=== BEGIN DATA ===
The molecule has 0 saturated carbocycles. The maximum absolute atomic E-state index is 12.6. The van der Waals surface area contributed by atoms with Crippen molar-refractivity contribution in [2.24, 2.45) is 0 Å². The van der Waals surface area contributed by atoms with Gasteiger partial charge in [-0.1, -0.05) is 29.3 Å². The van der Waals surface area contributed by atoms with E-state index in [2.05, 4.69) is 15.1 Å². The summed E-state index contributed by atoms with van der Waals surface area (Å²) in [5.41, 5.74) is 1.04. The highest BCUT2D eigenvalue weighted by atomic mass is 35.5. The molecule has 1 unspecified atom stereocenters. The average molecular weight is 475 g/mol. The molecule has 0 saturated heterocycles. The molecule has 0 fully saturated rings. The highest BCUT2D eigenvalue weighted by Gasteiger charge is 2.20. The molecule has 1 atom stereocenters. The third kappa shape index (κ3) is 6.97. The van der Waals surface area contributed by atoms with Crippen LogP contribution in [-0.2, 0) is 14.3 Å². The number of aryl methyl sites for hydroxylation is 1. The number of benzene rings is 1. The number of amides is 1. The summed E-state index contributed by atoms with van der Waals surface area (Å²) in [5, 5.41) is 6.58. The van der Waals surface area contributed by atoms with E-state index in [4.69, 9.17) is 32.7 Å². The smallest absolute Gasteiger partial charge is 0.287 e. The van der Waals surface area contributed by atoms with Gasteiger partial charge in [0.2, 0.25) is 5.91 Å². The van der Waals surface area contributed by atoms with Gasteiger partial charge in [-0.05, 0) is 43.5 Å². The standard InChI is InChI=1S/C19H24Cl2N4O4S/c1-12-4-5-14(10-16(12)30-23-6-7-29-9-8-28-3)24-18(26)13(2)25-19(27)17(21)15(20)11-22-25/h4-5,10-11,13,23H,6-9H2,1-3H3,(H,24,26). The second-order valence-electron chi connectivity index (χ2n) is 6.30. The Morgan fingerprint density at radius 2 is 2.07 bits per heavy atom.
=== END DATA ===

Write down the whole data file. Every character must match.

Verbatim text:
The molecule has 0 saturated carbocycles. The maximum absolute atomic E-state index is 12.6. The van der Waals surface area contributed by atoms with Crippen molar-refractivity contribution in [2.24, 2.45) is 0 Å². The van der Waals surface area contributed by atoms with Gasteiger partial charge in [-0.1, -0.05) is 29.3 Å². The van der Waals surface area contributed by atoms with E-state index in [2.05, 4.69) is 15.1 Å². The summed E-state index contributed by atoms with van der Waals surface area (Å²) in [5.41, 5.74) is 1.04. The highest BCUT2D eigenvalue weighted by atomic mass is 35.5. The molecule has 1 unspecified atom stereocenters. The average molecular weight is 475 g/mol. The molecule has 0 saturated heterocycles. The molecule has 0 fully saturated rings. The highest BCUT2D eigenvalue weighted by Gasteiger charge is 2.20. The molecule has 1 atom stereocenters. The third kappa shape index (κ3) is 6.97. The van der Waals surface area contributed by atoms with Crippen LogP contribution in [-0.2, 0) is 14.3 Å². The number of aryl methyl sites for hydroxylation is 1. The number of benzene rings is 1. The number of amides is 1. The summed E-state index contributed by atoms with van der Waals surface area (Å²) in [5, 5.41) is 6.58. The van der Waals surface area contributed by atoms with E-state index in [4.69, 9.17) is 32.7 Å². The smallest absolute Gasteiger partial charge is 0.287 e. The van der Waals surface area contributed by atoms with Gasteiger partial charge in [0.2, 0.25) is 5.91 Å². The van der Waals surface area contributed by atoms with Gasteiger partial charge in [-0.05, 0) is 43.5 Å². The standard InChI is InChI=1S/C19H24Cl2N4O4S/c1-12-4-5-14(10-16(12)30-23-6-7-29-9-8-28-3)24-18(26)13(2)25-19(27)17(21)15(20)11-22-25/h4-5,10-11,13,23H,6-9H2,1-3H3,(H,24,26). The second-order valence-electron chi connectivity index (χ2n) is 6.30. The Morgan fingerprint density at radius 2 is 2.07 bits per heavy atom.